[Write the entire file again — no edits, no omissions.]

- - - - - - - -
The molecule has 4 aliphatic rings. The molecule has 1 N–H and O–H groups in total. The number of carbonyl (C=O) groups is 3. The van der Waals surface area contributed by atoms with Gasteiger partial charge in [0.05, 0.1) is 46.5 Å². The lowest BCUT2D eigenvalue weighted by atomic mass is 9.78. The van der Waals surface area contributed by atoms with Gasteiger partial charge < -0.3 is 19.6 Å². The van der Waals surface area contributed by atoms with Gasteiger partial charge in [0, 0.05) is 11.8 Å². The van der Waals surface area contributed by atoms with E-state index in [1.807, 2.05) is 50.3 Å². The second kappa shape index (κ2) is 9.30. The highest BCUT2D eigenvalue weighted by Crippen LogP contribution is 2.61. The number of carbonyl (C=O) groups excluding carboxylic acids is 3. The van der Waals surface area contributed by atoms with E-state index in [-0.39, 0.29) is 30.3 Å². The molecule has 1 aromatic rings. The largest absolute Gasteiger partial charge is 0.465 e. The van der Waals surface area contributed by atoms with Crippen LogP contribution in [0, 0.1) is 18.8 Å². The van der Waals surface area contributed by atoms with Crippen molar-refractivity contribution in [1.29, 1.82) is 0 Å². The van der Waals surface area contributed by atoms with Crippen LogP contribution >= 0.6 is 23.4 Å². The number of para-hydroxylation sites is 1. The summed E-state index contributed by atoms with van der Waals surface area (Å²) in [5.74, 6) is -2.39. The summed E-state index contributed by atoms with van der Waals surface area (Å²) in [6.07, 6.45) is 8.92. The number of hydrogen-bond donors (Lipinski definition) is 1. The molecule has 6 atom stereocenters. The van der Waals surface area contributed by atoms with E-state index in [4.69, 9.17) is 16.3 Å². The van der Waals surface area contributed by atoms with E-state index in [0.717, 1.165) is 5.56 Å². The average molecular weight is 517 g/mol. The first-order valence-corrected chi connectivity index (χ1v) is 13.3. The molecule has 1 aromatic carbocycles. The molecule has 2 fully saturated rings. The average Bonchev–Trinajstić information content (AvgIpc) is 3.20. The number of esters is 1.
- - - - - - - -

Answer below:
The molecule has 4 aliphatic rings. The molecule has 1 N–H and O–H groups in total. The number of carbonyl (C=O) groups is 3. The van der Waals surface area contributed by atoms with Gasteiger partial charge in [0.05, 0.1) is 46.5 Å². The lowest BCUT2D eigenvalue weighted by atomic mass is 9.78. The van der Waals surface area contributed by atoms with Gasteiger partial charge < -0.3 is 19.6 Å². The van der Waals surface area contributed by atoms with Gasteiger partial charge in [0, 0.05) is 11.8 Å². The van der Waals surface area contributed by atoms with E-state index in [1.807, 2.05) is 50.3 Å². The second kappa shape index (κ2) is 9.30. The highest BCUT2D eigenvalue weighted by Crippen LogP contribution is 2.61. The number of carbonyl (C=O) groups excluding carboxylic acids is 3. The van der Waals surface area contributed by atoms with E-state index in [-0.39, 0.29) is 30.3 Å². The molecule has 1 aromatic rings. The largest absolute Gasteiger partial charge is 0.465 e. The van der Waals surface area contributed by atoms with Crippen LogP contribution in [0, 0.1) is 18.8 Å². The van der Waals surface area contributed by atoms with Crippen molar-refractivity contribution in [1.29, 1.82) is 0 Å². The van der Waals surface area contributed by atoms with Crippen LogP contribution >= 0.6 is 23.4 Å². The number of para-hydroxylation sites is 1. The summed E-state index contributed by atoms with van der Waals surface area (Å²) in [5.74, 6) is -2.39. The summed E-state index contributed by atoms with van der Waals surface area (Å²) in [6.07, 6.45) is 8.92. The number of hydrogen-bond donors (Lipinski definition) is 1. The molecule has 6 atom stereocenters. The van der Waals surface area contributed by atoms with E-state index in [4.69, 9.17) is 16.3 Å². The van der Waals surface area contributed by atoms with E-state index in [0.717, 1.165) is 5.56 Å². The average molecular weight is 517 g/mol. The first-order valence-corrected chi connectivity index (χ1v) is 13.3. The molecule has 1 aromatic carbocycles. The molecule has 2 fully saturated rings. The average Bonchev–Trinajstić information content (AvgIpc) is 3.20. The number of esters is 1.